We communicate not just through words but also how we say them. Staff and management tend to read nuances, gestures and other non-verbal communication to further interpret what may not have been clearly expressed in writing or through speech. This situation creates ambiguities that can prevent management from acting quickly and following precise instructions. In times of trouble, your communication must be unambiguous, concise and not leave any room for misinterpretation. This is not the time for flowery courtesies.

5. Be realistic.
Likely, the business plan and budgets that were devised months or years ago no longer hold true when its key expectations are shattered. It makes little sense to jump all over the fact that negative variances against budget occur every day. Once it is clear that conditions no longer allow the trading as per the prior plan, use it to wrap your fish and chips and move on. Create transition plan that addresses the needs of the organisation now and through the period of recovery, and focus on solvency and staff retention more than on future capital investment projects and other high-flying ideas that were part of the original plan.

6. Be caring.
Good people leave an organisation first, because they can. critical assignment during transition is to make sure that the staff see effective leadership and are consulted and informed about the pathway back to success. Being left to guess, to grumble and feeding off rumours rather than facts, lowers staff morale and engagement, and high level of motivation and contribution is what the firm needs to recover. Talk of bad news makes rounds through the firm, the customers, the suppliers and the competitors like bush fire, and staff who are well informed about the true state of affairs can help to put things back in perspective.

If the business takes turn for the worse, the directors usually become involved directly in cash management and investigate whether the enterprise can still trade and remain solvent. Being proactive is the only successful strategy here, and upfront discussions with lenders, suppliers and other creditors are essential to maintain relationship in which you can negotiate terms.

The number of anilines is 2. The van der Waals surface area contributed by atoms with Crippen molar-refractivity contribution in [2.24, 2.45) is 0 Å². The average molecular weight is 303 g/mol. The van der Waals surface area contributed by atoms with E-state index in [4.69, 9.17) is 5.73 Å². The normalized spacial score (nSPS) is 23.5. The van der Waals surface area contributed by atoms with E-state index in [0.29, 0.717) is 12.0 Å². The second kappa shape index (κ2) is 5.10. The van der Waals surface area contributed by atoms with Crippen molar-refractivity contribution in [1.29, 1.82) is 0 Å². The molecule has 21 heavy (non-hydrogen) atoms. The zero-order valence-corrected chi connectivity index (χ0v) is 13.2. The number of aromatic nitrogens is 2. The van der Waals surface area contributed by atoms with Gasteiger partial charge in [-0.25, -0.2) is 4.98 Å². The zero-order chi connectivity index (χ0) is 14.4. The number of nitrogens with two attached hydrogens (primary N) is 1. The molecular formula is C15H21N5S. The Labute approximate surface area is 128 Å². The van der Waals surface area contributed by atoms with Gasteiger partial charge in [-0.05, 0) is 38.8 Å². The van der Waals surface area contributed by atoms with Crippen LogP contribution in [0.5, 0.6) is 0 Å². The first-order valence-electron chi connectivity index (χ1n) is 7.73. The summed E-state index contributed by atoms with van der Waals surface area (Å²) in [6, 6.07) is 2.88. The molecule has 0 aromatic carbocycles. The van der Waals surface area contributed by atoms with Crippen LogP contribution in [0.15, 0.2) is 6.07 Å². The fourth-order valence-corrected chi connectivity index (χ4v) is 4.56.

I know it is hard to admit to outsiders that things are not going as well as they should, but having key stakeholders learn indirectly about your problems denies you the opportunity to engage with them on jointly agreed upon recovery plan. Lenders and suppliers have seen businesses fail before, and unless there is frank discussion about options to extend terms temporarily, they usually fall back to the standard operating behaviour with bad credit risks: Cut the relationship and recover as much as possible. It is an essential role of directors to represent the firm during crisis and to help build new platform from which it can operate until normal business conditions are restored.
There is tremendous learning for leaders and their teams when crisis has been weathered successfully. Usually, great talent emerges under pressure, staff rally together, and new efficiencies are created. Be sure to work through what has happened with the management team, so that these learnings emerge and are recognised. If nothing changes at the firm after crisis, the next one is pre-programmed.
Was it key cost variable we overlooked? I always marvel at the audacity of airlines’ arguments that unexpected losses have occurred because of oil price rises. Isn’t that key cost factor to their business and thus one that would be managed proactively, nearly on daily basis? If they didn’t have an action plan to preserve profitability in light of such foreseeable event, what else do they overlook?
Was it an event that was seen but not recognised as critical? Sometimes suppliers drop hints and other stakeholders feed information into the business that could have served as an early warning system for management.
Was it lack of innovation that allowed competitor to steal key accounts? It is rare that an organisation can cruise towards superb performance without renewing itself and its products and services at an ever-increasing pace. If we fail to invest in this renewal, we a